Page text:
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Home / US / Richard Russels flight experience before the theft of an aircraft? & # 39; I played video games & # 39;

Richard Russels flight experience before the theft of an aircraft? & # 39; I played video games & # 39;



On Friday evening, when he flew the stolen 76-seater passenger plane over Seattle for nearly an hour, an air traffic controller asked Richard B. Russell if he felt comfortable "just flying the plane" [196592002] Mr. Russell, 28, a Horizon Air associate whose duties involved handling and de-icing aircraft but did not fly, responded, "I've played video games before, so I know what I'm doing."

Gary Beck General Manager of Horizon Air, a subsidiary of Alaska Air Group, said that Russell – who died when the Q400 turboprop plane landed on an island about 30 miles from Seattle-Tacoma International Airport ̵

1; had no pilot license.

"Commercial Aircraft are complex machines, "Beck said at a press conference on Saturday," I do not know how he made the experience he did. "

Mr. Todd said he was also surprised to see someone without a pilot's license lift the plane from the ground without breaking it, not to mention the maneuvers that Mr. Russell carries out on Friday.

Videos taken by spectators during Mr. Russell's flight showed the plane diving deep, doing wide loops and at least one upside down roll. Some of Russell's actions, such as knowing he was able to perform certain air movements at a certain altitude, suggested that he might have learned it from a flight simulator, Todd said.

"It is highly unlikely, but not impossible, that he has never had any flying except in a virtual world," he said.

Given the friendly working atmosphere at the airports, it would not be unusual if Mr. Russell had learned to start an engine. One of the mechanics, he said.

Flying a Q400, a complex turboprop aircraft, would require more training, in addition to the requirements for a private pilot's license, said Richard McSpadden, the executive director of the Association of Aircraft Owners and Pilots Institute for Aviation Safety. A pilot would also need recommendations from flight instructors for specific skills to fly a Q400.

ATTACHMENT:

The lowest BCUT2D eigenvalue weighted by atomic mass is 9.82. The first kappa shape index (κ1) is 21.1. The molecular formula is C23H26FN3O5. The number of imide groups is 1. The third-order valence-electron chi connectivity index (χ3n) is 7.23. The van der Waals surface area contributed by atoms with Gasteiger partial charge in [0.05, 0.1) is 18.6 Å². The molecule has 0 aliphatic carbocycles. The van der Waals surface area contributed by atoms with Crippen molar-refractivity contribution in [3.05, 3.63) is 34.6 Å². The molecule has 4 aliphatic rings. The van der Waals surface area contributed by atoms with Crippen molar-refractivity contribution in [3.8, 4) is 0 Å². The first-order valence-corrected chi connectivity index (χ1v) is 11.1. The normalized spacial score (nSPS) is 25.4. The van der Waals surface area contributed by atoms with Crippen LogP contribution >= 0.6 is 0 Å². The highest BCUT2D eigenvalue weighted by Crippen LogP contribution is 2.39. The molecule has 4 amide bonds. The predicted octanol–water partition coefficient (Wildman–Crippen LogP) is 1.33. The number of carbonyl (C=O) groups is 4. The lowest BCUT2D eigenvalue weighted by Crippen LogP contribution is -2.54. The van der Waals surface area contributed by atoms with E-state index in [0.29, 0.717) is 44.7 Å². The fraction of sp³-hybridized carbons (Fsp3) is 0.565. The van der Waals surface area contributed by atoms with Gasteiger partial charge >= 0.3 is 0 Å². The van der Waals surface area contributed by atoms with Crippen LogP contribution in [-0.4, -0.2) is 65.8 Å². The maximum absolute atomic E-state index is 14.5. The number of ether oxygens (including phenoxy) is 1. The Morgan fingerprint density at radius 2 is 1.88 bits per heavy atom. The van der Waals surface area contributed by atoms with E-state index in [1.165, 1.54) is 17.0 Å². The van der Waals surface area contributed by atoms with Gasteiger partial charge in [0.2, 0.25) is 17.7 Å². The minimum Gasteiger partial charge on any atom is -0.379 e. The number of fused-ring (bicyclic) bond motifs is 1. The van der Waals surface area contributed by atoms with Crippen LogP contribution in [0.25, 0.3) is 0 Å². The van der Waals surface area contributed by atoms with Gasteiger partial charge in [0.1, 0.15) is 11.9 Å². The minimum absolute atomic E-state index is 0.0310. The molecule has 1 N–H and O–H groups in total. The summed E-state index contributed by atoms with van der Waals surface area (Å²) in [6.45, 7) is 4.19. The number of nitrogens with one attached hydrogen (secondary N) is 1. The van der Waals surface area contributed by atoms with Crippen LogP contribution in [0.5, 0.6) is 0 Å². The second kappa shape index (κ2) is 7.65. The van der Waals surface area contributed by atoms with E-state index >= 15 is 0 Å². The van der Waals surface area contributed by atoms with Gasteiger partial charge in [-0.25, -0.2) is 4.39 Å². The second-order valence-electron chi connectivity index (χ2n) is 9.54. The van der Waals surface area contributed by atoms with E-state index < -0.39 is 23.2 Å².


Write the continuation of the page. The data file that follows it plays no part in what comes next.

Mr. McSpadden said he found it very unlikely that Mr. Russell had the skills simply from a simulation. He noted that the record of Mr. Russell's conversation with air traffic controllers suggested he was not familiar with aeronautical terminology, but he knew enough to try aerial maneuvers.

Thomas Anthony, Director of the Safety and Security Program at the University of Southern California, acknowledged that there were "parts of the approach and landing process" that could be taught with a simulator. Nevertheless, he emphasized emphatically: "You can operate a plane safely not only on the basis of a simulator."

He said that the wide availability of simulators – as with so many other technologies that have proliferated in recent years – is bilateral road. "It's just another thing that needs to be addressed, understood and mitigated," he said.

Professor Anthony referred to the results of the 9/11 Commission, which concluded that the authorities responsible for the security of the Americans are competent In the years leading up to the 9/11 attacks, aviation had a broad "failure to defend".

An equally serious danger was the refusal to question certain assumptions – for example, that a person who has no criminal background had terrorist groups working safely behind the scenes. "But that's not enough," said Professor Anthony. Sophisticated simulators and private emotional turmoil could turn out to be a deadly mix, he said

. Barclay said landing is "an art form" that can not be learned from a PC-based simulator.

"There is one important thing that separates simulators from real life," Barclay said. "If you crash in the simulator, you can reset and restart it."

Jason M. Bailey contributed to the coverage.

Follow Louis Lucero II on Twitter: @Louis_II .

Follow Melissa Gomez on Twitter: @ MelissaGomez004 .


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